It’s Sunday afternoon. What do I do on Sunday afternoon? I usually write a blog entry and sort out photos to illustrate it.
But this afternoon I’ve just been sitting here thinking about what happened in Paris on Friday night and wondering where my blog fits into a world where such unimaginable atrocities can happen and where a bunch of fanatics can cause so much grief to so many thousands of people in the name of their ideology.
I try to think what was going on in the minds of the killers who, with suicide vests strapped to their bodies, cold-bloodedly sprayed machine gun bullets into restaurants and then went on the slaughter so many young people at a rock concert. What were they thinking, what were they trying to achieve and what have they done?
My mind goes back to a February day in 2003 when Linda and I got on a train to London to add our voices to the other million or so people who marched through Central London to try to dissuade Tony Blair from taking Britain into President George W. Bush’s crusade in Iraq. Like many of the people on that march, it was the first time I had tramped the streets to protest about anything and it was a powerful sensation to be surrounded by such solidarity. What difference did it make? Absolutely none.
With a month of the march, and undeterred by being already embroiled in America’s war with the Taliban following 9.11, Britain obediently fell in line behind the United States, our armed forces mobilized, our jets started to fly and many people, mostly Iraqis, started to die. Lots of American companies made lots of money and Saddam Hussein was toppled.
George W. stood on the deck of an American warship, dressed in a macho leather jacket, framed by a huge “Mission Accomplished” banner, and hailed a famous victory for the western democracies.
Tony Blair started his long road to perdition, as he tried to back away from his assertion that Saddam had ‘weapons of mass destruction’ that were targeted at the UK and were ready to be fired at the UK at 45 minutes notice. No such weapons were ever found. (If this had been the plot of a Hollywood movie, people would have been coming out of the cinemas saying “Yeah, like that would ever happen!” But it did.)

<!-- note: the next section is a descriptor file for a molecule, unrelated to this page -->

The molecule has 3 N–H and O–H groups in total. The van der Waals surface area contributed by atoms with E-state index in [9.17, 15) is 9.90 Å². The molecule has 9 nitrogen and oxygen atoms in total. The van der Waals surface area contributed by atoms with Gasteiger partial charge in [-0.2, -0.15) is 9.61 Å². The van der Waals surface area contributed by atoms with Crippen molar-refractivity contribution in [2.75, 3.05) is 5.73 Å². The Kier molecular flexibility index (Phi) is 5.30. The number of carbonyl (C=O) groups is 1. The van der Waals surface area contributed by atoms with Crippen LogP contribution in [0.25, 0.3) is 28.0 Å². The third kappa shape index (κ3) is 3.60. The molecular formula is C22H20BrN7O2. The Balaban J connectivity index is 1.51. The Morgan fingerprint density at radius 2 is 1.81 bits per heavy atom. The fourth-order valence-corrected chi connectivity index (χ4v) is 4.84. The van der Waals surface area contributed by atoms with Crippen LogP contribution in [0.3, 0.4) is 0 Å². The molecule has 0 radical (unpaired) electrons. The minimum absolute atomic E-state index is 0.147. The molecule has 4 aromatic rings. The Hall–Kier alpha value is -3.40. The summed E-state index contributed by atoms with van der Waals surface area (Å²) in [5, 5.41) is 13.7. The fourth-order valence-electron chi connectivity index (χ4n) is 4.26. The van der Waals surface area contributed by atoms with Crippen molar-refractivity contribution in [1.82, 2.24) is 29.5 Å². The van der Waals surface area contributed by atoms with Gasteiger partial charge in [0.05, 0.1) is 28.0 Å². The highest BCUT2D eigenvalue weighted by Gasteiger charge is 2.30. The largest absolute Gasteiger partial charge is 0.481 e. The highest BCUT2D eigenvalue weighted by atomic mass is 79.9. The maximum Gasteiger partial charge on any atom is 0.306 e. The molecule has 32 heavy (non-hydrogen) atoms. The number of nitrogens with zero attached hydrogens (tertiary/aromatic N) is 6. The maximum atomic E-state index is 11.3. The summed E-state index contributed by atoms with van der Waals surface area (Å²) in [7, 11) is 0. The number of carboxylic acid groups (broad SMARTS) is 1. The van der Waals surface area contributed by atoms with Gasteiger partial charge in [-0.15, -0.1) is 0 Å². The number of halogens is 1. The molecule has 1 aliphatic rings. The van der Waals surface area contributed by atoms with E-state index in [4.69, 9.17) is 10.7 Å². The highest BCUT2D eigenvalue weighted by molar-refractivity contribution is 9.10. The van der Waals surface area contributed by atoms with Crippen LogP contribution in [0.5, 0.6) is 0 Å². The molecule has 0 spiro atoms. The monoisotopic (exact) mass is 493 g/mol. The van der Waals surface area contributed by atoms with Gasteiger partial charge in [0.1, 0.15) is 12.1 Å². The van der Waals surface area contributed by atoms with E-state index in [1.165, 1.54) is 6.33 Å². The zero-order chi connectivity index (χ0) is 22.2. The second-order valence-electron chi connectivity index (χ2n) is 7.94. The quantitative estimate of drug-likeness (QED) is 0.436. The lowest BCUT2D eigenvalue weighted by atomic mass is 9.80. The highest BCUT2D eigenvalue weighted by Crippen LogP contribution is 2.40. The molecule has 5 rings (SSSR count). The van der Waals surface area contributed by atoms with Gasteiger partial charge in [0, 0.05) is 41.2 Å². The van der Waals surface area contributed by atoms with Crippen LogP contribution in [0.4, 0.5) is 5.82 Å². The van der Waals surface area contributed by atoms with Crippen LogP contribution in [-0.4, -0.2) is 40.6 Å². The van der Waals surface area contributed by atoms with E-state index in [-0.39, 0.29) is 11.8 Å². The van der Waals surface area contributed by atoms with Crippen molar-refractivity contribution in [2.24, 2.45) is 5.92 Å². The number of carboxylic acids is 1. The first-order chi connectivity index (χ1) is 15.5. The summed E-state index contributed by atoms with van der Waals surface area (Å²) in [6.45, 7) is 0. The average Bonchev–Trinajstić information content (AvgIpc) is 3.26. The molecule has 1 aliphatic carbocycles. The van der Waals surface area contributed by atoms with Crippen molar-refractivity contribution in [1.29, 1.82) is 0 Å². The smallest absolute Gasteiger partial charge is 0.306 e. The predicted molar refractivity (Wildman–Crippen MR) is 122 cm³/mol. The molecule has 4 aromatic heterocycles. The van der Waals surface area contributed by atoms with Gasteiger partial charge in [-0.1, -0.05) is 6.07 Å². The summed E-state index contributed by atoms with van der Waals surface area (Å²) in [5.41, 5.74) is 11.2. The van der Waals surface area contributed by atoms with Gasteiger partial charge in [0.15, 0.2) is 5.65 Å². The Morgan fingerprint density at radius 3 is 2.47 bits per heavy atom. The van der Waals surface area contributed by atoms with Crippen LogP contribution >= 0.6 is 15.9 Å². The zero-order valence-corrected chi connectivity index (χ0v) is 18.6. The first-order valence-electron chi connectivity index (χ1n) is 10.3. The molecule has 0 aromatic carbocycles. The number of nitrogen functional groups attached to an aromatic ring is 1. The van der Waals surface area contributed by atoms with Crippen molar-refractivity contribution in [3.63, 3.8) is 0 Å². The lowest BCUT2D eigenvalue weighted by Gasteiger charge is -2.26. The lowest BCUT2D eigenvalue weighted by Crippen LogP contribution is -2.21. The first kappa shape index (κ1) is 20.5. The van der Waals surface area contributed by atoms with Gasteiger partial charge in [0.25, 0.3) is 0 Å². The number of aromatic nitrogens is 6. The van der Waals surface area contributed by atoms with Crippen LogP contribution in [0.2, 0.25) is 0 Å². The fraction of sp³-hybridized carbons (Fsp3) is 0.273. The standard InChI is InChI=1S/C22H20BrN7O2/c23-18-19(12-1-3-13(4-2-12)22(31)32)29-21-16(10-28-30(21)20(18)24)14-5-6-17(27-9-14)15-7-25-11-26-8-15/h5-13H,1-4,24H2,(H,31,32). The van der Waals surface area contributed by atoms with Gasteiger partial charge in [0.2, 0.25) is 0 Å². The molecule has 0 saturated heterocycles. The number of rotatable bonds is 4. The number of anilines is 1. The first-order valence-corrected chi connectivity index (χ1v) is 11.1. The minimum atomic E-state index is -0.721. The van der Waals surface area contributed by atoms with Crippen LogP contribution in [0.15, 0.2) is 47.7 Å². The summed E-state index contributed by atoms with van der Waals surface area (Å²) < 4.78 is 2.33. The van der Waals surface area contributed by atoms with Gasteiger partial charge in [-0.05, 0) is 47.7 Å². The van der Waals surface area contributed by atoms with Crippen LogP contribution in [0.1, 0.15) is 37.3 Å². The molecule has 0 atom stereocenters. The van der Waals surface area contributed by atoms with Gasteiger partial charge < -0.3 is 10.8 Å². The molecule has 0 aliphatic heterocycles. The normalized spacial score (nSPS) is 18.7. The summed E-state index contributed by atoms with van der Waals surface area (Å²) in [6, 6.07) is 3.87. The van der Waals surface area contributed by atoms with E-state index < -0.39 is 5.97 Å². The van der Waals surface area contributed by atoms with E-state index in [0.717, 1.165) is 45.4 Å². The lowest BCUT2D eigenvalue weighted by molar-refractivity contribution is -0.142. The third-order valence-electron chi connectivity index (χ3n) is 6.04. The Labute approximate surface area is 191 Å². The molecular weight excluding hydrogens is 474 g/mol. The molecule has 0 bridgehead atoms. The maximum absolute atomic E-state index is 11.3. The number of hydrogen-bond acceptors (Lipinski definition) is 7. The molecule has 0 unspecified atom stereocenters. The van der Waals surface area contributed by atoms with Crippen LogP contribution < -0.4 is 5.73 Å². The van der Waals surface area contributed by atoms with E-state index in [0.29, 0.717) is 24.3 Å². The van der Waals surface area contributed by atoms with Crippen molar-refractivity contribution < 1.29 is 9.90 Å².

Buoyed on the undoubted success of our military adventures in Afghanistan and Iraq, both of which countries were transformed, as if by magic, into flourishing liberal democracies, inhabited by happy, smiling, prosperous and grateful citizens, our jets were in the air again in 2011 to help sort out the civil war in Libya. Oh and did I mention our contribution to Syria?
So last Friday evening a group of fanatics, filled with hatred for the West, a hatred fuelled either by the chaos that they have experienced themselves or by the radicalization of other people, brought the fight and the misery into the heart of Europe. Their supporters will argue that there is no difference between gunning down innocent bystanders in a Paris street and using drones controlled from an American Air Force base somewhere in Wyoming to bomb residential areas in Syria and kill civilians.
After all the blood and treasure that has been expended since 9.11, we end up with the so-called Islamic State and the biggest refugee crisis that Europe has seen since World War II. There has to be another way!
And what happens now? Western democracies cannot not react to an assault like the one in Paris and all countries are vulnerable to the vicious madness that is ISIS. Almost inevitably, more of our democratic freedoms will be lost in the cause of increased security and the need for surveillance.
Many Muslims have come out to disown ISIS and its perverted ideology, and to say that what ISIS is doing has nothing to do with the teachings of Islam, but I wonder whether the more extreme elements of the European countries will want to see the distinction between ordinary, peaceable Muslims living in our societies and the deranged fanatics who hit Paris on Friday.
I fear that the times they are a-changing and, in my more sombre moments, I am not sure that they are changing for the better.
As for the blog, I am not prepared to let the twisted minds that lay behind Friday’s atrocities change what I do, so I will continue to look for inconsequential stories and photos that might divert, amuse or entertain.
Just not today.